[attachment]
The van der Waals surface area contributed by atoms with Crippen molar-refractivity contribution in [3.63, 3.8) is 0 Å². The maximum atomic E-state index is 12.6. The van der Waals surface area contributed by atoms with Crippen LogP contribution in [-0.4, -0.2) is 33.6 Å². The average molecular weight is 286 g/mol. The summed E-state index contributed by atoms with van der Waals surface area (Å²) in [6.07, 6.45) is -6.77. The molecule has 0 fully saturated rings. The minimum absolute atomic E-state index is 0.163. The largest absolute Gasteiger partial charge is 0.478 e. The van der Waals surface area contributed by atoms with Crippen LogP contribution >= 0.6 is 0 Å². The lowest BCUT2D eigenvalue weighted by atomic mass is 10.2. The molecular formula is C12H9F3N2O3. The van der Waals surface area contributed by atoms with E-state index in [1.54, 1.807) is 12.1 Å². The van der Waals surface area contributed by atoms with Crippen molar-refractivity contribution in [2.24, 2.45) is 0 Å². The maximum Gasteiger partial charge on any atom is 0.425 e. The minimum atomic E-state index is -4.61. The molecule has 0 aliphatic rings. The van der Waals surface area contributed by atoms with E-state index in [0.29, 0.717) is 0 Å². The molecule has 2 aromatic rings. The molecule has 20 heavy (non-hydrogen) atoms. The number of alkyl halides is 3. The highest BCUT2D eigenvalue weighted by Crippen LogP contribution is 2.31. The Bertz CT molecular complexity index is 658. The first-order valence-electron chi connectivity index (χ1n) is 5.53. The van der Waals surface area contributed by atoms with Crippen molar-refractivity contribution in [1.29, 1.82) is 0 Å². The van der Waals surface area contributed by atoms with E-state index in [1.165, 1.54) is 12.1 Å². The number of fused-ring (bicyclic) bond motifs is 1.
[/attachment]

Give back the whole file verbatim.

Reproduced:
The van der Waals surface area contributed by atoms with Crippen molar-refractivity contribution in [3.63, 3.8) is 0 Å². The maximum atomic E-state index is 12.6. The van der Waals surface area contributed by atoms with Crippen LogP contribution in [-0.4, -0.2) is 33.6 Å². The average molecular weight is 286 g/mol. The summed E-state index contributed by atoms with van der Waals surface area (Å²) in [6.07, 6.45) is -6.77. The molecule has 0 fully saturated rings. The minimum absolute atomic E-state index is 0.163. The largest absolute Gasteiger partial charge is 0.478 e. The van der Waals surface area contributed by atoms with Crippen LogP contribution >= 0.6 is 0 Å². The lowest BCUT2D eigenvalue weighted by atomic mass is 10.2. The molecular formula is C12H9F3N2O3. The van der Waals surface area contributed by atoms with E-state index in [1.54, 1.807) is 12.1 Å². The van der Waals surface area contributed by atoms with Crippen molar-refractivity contribution in [2.24, 2.45) is 0 Å². The maximum Gasteiger partial charge on any atom is 0.425 e. The minimum atomic E-state index is -4.61. The molecule has 0 aliphatic rings. The van der Waals surface area contributed by atoms with E-state index in [0.29, 0.717) is 0 Å². The molecule has 2 aromatic rings. The molecule has 20 heavy (non-hydrogen) atoms. The number of alkyl halides is 3. The highest BCUT2D eigenvalue weighted by Crippen LogP contribution is 2.31. The Bertz CT molecular complexity index is 658. The first-order valence-electron chi connectivity index (χ1n) is 5.53. The van der Waals surface area contributed by atoms with Crippen molar-refractivity contribution in [1.29, 1.82) is 0 Å². The van der Waals surface area contributed by atoms with E-state index in [1.165, 1.54) is 12.1 Å². The number of fused-ring (bicyclic) bond motifs is 1.